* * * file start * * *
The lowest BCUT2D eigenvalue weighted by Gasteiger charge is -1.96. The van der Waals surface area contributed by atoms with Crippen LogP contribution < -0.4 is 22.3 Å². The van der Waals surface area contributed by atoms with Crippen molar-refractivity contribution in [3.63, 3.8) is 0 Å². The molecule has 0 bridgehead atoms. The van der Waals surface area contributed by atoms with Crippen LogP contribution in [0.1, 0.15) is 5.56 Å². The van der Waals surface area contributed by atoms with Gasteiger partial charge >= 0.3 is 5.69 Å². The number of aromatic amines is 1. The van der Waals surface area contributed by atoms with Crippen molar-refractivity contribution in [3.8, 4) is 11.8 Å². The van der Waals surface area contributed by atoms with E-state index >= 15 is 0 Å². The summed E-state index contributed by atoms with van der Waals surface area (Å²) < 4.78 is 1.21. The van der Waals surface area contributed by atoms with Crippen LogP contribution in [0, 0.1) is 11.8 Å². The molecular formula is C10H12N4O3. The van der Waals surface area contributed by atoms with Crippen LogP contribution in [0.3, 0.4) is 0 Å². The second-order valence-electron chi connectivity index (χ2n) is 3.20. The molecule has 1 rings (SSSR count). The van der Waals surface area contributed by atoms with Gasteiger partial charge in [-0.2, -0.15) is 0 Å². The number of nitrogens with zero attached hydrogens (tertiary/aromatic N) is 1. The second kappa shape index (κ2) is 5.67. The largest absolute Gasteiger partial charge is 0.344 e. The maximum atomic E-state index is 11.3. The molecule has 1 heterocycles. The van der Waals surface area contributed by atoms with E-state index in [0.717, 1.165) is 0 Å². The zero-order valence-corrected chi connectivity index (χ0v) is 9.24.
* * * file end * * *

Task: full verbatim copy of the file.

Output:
The lowest BCUT2D eigenvalue weighted by Gasteiger charge is -1.96. The van der Waals surface area contributed by atoms with Crippen LogP contribution < -0.4 is 22.3 Å². The van der Waals surface area contributed by atoms with Crippen molar-refractivity contribution in [3.63, 3.8) is 0 Å². The molecule has 0 bridgehead atoms. The van der Waals surface area contributed by atoms with Crippen LogP contribution in [0.1, 0.15) is 5.56 Å². The van der Waals surface area contributed by atoms with Gasteiger partial charge >= 0.3 is 5.69 Å². The number of aromatic amines is 1. The van der Waals surface area contributed by atoms with Crippen molar-refractivity contribution in [3.8, 4) is 11.8 Å². The van der Waals surface area contributed by atoms with E-state index >= 15 is 0 Å². The summed E-state index contributed by atoms with van der Waals surface area (Å²) < 4.78 is 1.21. The van der Waals surface area contributed by atoms with Crippen LogP contribution in [0, 0.1) is 11.8 Å². The molecular formula is C10H12N4O3. The van der Waals surface area contributed by atoms with Crippen LogP contribution in [0.3, 0.4) is 0 Å². The second-order valence-electron chi connectivity index (χ2n) is 3.20. The molecule has 1 rings (SSSR count). The van der Waals surface area contributed by atoms with Gasteiger partial charge in [-0.2, -0.15) is 0 Å². The number of nitrogens with zero attached hydrogens (tertiary/aromatic N) is 1. The second kappa shape index (κ2) is 5.67. The largest absolute Gasteiger partial charge is 0.344 e. The maximum atomic E-state index is 11.3. The molecule has 1 heterocycles. The van der Waals surface area contributed by atoms with E-state index in [0.717, 1.165) is 0 Å². The zero-order valence-corrected chi connectivity index (χ0v) is 9.24.